Ph.D., Joint program of Massachusetts Institute of Technology and National University of Singapore, 2013
email@example.com | (516) 367-5414 (p)
The research of my lab focuses on normal and malignant hematopoietic stem and progenitor cells, specifically early erythroid progenitors and leukemic cells. We utilize both CRISPR/Cas functional genomic and forward chemical genomic approaches to uncover critical genes and small chemical compounds regulating the self-renewal of normal and malignant hematopoietic stem and progenitor cells. The ultimate goal of our research is to identify novel therapeutics for treatment-resistant hematopoietic malignancies including myelodysplastic syndrome and acute leukemia through targeting of novel self-renewal pathways and metabolic vulnerabilities.
Stem and progenitor cells of many adult lineages undergo self-renewal. Exploiting self-renewal mechanisms holds great promise for the development of cell-based and regenerative medical strategies and for prevention of the abnormal activation of self-renewal pathways that contribute to irregular cell proliferation and carcinogenesis. Our research centers on normal and malignant stem and progenitor cells in the blood-forming system, specifically early erythroid progenitors and leukemic cells. Thus far, we have utilized reverse genetics to uncover several critical genes regulating early erythroid progenitor self-renewal, a first step towards our understanding of this process. To expand the therapeutic impact of this work, we aim to comprehensively dissect self-renewal pathways to pinpoint potential drug targets, as well as employ high-throughput screening approaches to identify molecules and chemical compounds capable of triggering self-renewal and expansion of these progenitors. These findings will help treat a broad spectrum of treatment-resistant anemias of myelodysplastic syndrome and cancer chemotherapy and radiation therapy. Our newfound knowledge of self-renewal in normal cells can also be applied to research of leukemic cells, a population of malignant cells whose self-renewal machinery has been hijacked. By identifying the mechanistic divergence between normal and malignant hematopoietic progenitors and stem cells, we seek to selectively inhibit self-renewal in leukemic cells as novel therapies for leukemias.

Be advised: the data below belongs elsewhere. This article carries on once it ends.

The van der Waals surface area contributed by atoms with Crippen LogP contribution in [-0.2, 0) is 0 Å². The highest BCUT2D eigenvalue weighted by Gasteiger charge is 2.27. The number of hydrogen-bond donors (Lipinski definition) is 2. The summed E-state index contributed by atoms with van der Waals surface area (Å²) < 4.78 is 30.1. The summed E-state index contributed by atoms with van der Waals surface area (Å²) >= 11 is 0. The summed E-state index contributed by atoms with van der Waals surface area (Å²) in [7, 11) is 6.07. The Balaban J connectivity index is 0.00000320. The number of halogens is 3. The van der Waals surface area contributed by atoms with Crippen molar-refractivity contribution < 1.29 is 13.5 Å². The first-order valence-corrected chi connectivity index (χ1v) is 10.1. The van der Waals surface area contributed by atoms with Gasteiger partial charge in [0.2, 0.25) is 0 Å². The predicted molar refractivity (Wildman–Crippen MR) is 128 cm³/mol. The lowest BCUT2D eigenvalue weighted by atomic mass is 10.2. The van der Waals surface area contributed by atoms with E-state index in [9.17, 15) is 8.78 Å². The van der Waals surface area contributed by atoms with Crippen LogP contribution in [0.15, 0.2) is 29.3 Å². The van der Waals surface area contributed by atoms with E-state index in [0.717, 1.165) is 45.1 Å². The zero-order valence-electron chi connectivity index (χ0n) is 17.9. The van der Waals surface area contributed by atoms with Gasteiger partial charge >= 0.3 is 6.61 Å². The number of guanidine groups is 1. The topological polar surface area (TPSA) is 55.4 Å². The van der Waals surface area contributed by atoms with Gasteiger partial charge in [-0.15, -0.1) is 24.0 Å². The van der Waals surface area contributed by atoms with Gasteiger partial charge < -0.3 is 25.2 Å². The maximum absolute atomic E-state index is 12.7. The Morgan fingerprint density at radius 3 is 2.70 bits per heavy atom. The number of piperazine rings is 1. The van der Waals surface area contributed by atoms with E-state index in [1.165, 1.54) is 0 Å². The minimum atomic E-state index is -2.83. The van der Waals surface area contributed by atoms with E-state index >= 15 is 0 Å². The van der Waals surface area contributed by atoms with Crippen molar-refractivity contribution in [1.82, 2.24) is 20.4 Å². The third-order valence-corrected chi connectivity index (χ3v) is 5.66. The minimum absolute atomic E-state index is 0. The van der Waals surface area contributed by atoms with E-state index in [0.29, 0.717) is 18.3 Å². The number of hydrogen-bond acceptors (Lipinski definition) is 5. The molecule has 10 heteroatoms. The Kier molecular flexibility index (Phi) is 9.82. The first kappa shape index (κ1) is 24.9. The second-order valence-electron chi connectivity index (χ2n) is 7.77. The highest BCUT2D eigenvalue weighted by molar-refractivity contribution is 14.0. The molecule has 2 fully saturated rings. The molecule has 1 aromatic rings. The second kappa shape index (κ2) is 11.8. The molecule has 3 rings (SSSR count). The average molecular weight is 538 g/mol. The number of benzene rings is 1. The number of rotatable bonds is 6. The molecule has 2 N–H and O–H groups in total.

Zhang, L. and Prak, L. and Rayon-Estrada, V. and Thiru, P. and Flygare, J. and Lim, B. and Lodish, H. F. (2013) ZFP36L2 is required for self-renewal of early burst-forming unit erythroid progenitors. Nature, 499(7456) pp. 92-6.
Zhang, L. and Sankaran, V. G. and Lodish, H. F. (2012) MicroRNAs in erythroid and megakaryocytic differentiation and megakaryocyte-erythroid progenitor lineage commitment. Leukemia, 26(11) pp. 2310-6.
Hattangadi, S. M. and Wong, P. and Zhang, L. and Flygare, J. and Lodish, H. F. (2011) From stem cell to red cell: regulation of erythropoiesis at multiple levels by multiple proteins, RNAs, and chromatin modifications. Blood, 118(24) pp. 6258-68.
Zhang, L. and Flygare, J. and Wong, P. and Lim, B. and Lodish, H. F. (2011) miR-191 regulates mouse erythroblast enucleation by down-regulating Riok3 and Mxi1. Genes Dev, 25(2) pp. 119-24.Additional materials of the author at
CSHL Institutional Repository